Right now, millions of families around the world have been devastated by conflict and disaster and are in need of humanitarian assistance – from food to health services. A vital element of the global humanitarian response system is the United Nations Central Emergency Response Fund (CERF), which helps get resources where they are needed most.

We recently had a chance to ask CERF’s Chief Lisa Doughten about the Fund and why it matters.

What should people know about CERF?

Established as “a fund for all, by all,” CERF enables the international community to assist the world’s most vulnerable people wherever and whenever a crisis occurs. It is one of the fastest and most effective ways to support rapid response for people affected by humanitarian crises.

Today CERF has become indispensable to global humanitarian response. It provides UN organizations and their partners with flexible and timely funds to kick start relief efforts immediately.

CERF-funded projects are selected based on impartial assessments of needs conducted by humanitarian teams on the ground. The funds flow to a vast network of partners, supporting a coordinated response. With CERF funds, responders are able to quickly procure and deliver large amounts of relief supplies for the most vulnerable.

What has CERF accomplished in the past 10 years to help improve lives of people who have been devastated by conflict and disaster?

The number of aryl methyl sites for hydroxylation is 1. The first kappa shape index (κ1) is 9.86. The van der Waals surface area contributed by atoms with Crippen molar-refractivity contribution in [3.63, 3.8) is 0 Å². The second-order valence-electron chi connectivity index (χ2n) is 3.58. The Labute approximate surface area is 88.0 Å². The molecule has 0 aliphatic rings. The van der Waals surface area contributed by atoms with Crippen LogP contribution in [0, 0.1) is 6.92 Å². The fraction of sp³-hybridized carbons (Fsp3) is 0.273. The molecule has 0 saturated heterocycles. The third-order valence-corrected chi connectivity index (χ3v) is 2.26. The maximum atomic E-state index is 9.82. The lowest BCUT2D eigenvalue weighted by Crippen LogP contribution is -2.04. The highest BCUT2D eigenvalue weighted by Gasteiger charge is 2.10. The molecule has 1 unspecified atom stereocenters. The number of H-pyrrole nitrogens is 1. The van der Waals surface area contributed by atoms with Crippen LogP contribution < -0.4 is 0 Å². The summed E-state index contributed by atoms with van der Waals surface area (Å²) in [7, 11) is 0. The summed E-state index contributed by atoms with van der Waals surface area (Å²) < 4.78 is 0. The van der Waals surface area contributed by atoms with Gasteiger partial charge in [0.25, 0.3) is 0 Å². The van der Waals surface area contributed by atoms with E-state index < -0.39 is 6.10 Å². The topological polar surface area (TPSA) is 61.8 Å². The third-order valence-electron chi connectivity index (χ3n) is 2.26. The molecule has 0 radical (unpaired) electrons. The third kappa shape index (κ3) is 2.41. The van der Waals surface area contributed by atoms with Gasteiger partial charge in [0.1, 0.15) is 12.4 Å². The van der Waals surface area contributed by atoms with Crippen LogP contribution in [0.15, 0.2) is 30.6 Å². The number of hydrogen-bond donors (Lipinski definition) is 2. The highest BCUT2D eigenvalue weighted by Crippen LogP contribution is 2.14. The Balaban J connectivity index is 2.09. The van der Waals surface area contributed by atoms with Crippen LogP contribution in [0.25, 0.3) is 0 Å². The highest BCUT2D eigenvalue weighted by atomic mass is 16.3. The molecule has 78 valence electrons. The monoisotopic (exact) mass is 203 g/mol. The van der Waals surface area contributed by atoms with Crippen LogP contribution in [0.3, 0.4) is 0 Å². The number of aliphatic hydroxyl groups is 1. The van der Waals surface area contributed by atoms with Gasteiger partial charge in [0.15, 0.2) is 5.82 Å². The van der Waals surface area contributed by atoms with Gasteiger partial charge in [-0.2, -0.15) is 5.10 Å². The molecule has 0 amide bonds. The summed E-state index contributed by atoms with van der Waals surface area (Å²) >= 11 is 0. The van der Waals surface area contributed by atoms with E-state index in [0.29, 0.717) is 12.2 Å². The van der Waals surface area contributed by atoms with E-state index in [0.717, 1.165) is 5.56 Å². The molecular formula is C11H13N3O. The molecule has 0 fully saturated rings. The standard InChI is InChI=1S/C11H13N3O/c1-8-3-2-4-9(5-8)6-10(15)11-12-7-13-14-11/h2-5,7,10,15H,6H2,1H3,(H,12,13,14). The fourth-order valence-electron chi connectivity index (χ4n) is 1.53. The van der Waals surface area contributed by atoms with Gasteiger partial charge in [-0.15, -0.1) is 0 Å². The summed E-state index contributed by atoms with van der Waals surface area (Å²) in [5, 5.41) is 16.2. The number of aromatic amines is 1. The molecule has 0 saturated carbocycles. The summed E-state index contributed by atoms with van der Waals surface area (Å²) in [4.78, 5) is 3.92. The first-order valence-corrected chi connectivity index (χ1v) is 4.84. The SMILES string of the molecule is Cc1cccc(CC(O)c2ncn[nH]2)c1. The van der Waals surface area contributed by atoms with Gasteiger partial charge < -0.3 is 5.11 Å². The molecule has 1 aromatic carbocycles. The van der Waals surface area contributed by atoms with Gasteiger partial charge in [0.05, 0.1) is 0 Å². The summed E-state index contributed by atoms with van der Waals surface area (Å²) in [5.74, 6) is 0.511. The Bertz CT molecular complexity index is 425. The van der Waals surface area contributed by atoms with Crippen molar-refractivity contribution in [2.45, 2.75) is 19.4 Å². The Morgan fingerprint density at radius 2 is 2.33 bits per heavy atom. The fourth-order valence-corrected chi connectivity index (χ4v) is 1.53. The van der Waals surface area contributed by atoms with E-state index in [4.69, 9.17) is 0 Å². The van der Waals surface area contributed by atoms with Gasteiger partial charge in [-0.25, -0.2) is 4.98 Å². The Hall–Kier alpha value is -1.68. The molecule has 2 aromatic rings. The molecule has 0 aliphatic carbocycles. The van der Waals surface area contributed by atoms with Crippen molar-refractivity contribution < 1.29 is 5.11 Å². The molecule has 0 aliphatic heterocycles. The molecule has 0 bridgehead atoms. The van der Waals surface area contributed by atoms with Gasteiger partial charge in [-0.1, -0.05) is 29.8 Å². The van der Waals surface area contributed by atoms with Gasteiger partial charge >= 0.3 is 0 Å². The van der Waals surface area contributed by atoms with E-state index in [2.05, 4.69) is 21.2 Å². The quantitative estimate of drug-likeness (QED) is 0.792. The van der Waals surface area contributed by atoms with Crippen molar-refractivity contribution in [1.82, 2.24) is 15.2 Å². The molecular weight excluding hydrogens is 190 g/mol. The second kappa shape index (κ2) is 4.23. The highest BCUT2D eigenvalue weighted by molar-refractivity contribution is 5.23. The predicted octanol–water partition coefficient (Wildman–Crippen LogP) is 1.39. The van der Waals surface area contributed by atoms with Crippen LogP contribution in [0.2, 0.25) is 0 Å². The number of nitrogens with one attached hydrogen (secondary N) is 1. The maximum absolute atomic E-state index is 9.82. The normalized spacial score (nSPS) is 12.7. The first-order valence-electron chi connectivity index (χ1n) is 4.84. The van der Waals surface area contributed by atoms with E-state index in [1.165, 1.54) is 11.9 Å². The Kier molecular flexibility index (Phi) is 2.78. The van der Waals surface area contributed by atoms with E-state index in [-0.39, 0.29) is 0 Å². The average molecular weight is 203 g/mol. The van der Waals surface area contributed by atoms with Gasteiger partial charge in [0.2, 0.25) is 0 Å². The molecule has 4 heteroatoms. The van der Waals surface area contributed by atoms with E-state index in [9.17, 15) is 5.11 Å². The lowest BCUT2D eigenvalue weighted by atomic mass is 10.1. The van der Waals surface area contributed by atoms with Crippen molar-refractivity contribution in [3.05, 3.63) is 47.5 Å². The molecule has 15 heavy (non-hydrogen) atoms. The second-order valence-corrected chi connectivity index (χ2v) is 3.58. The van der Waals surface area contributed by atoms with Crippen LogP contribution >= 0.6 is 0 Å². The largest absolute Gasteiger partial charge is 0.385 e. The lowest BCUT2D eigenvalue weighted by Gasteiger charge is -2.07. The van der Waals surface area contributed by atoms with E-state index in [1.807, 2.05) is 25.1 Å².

CERF’s work can be measured in each of the millions of lives saved and protected around the world: from the child attending a school in Yemen despite being caught in conflict to the newborn in Pakistan receiving lifesaving vaccinations; the farmer in Ethiopia receiving lifesaving food distributions; or the adolescent girl in Syria given new confidence by a dignity kit equipped with basic feminine hygiene products.

Since 2006, CERF has assisted millions of people across 94 countries through almost $4.5 billion in grants. Each year, on average, the Fund enables partners to reach 20 million people with health services, 10 million with nourishing food, 8 million with clean water and sanitation, 5 million with livelihood support, 4 million with protection, and 1 million with shelter. We also support services for refugees and migrants, nutrition programmes, mine action, emergency education, and camp management for millions of people in need.

The UN Secretary-General has called for an expansion of the CERF annual funding target to $1 billion. What will reaching that target mean? What needs to happen to achieve this goal?

A decade ago, 32 million people were in need of urgent humanitarian assistance – today that number is over 125 million. Prolonged conflicts have displaced millions and more intense natural disasters are having a greater impact on people’s livelihoods. Climate change, extreme poverty, water scarcity, food shortages, migration, and epidemics require humanitarian organizations to help more people in more places.